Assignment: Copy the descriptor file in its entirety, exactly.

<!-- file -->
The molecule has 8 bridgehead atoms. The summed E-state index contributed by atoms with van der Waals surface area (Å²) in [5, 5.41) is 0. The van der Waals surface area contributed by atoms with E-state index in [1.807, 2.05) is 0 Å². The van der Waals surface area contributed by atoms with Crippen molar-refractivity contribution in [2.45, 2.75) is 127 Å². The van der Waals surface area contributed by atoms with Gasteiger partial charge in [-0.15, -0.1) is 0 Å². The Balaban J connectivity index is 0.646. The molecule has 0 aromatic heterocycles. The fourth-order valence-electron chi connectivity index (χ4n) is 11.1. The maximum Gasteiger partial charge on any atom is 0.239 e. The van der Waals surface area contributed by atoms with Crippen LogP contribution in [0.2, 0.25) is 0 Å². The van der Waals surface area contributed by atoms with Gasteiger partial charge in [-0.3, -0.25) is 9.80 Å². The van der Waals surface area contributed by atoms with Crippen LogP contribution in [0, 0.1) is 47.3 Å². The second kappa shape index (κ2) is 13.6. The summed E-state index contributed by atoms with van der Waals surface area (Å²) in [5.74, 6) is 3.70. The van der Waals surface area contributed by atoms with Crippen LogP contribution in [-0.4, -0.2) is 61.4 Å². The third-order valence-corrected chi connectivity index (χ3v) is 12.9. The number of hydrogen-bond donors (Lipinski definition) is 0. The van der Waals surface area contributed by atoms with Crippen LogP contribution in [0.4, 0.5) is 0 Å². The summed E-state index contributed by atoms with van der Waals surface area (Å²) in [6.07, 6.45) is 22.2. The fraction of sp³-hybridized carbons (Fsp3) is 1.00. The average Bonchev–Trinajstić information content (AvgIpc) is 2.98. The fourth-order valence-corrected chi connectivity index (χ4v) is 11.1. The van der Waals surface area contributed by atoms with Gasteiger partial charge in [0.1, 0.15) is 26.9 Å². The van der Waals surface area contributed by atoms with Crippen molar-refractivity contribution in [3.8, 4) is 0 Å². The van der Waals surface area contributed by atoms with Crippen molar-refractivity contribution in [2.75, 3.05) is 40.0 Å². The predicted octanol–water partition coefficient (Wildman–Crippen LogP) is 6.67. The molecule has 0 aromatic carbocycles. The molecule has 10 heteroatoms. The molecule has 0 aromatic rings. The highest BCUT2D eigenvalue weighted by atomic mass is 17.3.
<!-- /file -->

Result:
The molecule has 8 bridgehead atoms. The summed E-state index contributed by atoms with van der Waals surface area (Å²) in [5, 5.41) is 0. The van der Waals surface area contributed by atoms with E-state index in [1.807, 2.05) is 0 Å². The van der Waals surface area contributed by atoms with Crippen molar-refractivity contribution in [2.45, 2.75) is 127 Å². The van der Waals surface area contributed by atoms with Gasteiger partial charge in [-0.15, -0.1) is 0 Å². The Balaban J connectivity index is 0.646. The molecule has 0 aromatic heterocycles. The fourth-order valence-electron chi connectivity index (χ4n) is 11.1. The maximum Gasteiger partial charge on any atom is 0.239 e. The van der Waals surface area contributed by atoms with Crippen LogP contribution in [0.2, 0.25) is 0 Å². The van der Waals surface area contributed by atoms with Gasteiger partial charge in [-0.3, -0.25) is 9.80 Å². The van der Waals surface area contributed by atoms with Crippen LogP contribution in [0, 0.1) is 47.3 Å². The second kappa shape index (κ2) is 13.6. The summed E-state index contributed by atoms with van der Waals surface area (Å²) in [5.74, 6) is 3.70. The van der Waals surface area contributed by atoms with Crippen LogP contribution in [-0.4, -0.2) is 61.4 Å². The third-order valence-corrected chi connectivity index (χ3v) is 12.9. The number of hydrogen-bond donors (Lipinski definition) is 0. The van der Waals surface area contributed by atoms with Crippen LogP contribution in [0.4, 0.5) is 0 Å². The summed E-state index contributed by atoms with van der Waals surface area (Å²) in [6.07, 6.45) is 22.2. The fraction of sp³-hybridized carbons (Fsp3) is 1.00. The average Bonchev–Trinajstić information content (AvgIpc) is 2.98. The fourth-order valence-corrected chi connectivity index (χ4v) is 11.1. The van der Waals surface area contributed by atoms with Gasteiger partial charge in [0.1, 0.15) is 26.9 Å². The van der Waals surface area contributed by atoms with Crippen molar-refractivity contribution in [3.8, 4) is 0 Å². The van der Waals surface area contributed by atoms with Crippen molar-refractivity contribution in [2.75, 3.05) is 40.0 Å². The predicted octanol–water partition coefficient (Wildman–Crippen LogP) is 6.67. The molecule has 0 aromatic carbocycles. The molecule has 10 heteroatoms. The molecule has 0 aromatic rings. The highest BCUT2D eigenvalue weighted by atomic mass is 17.3.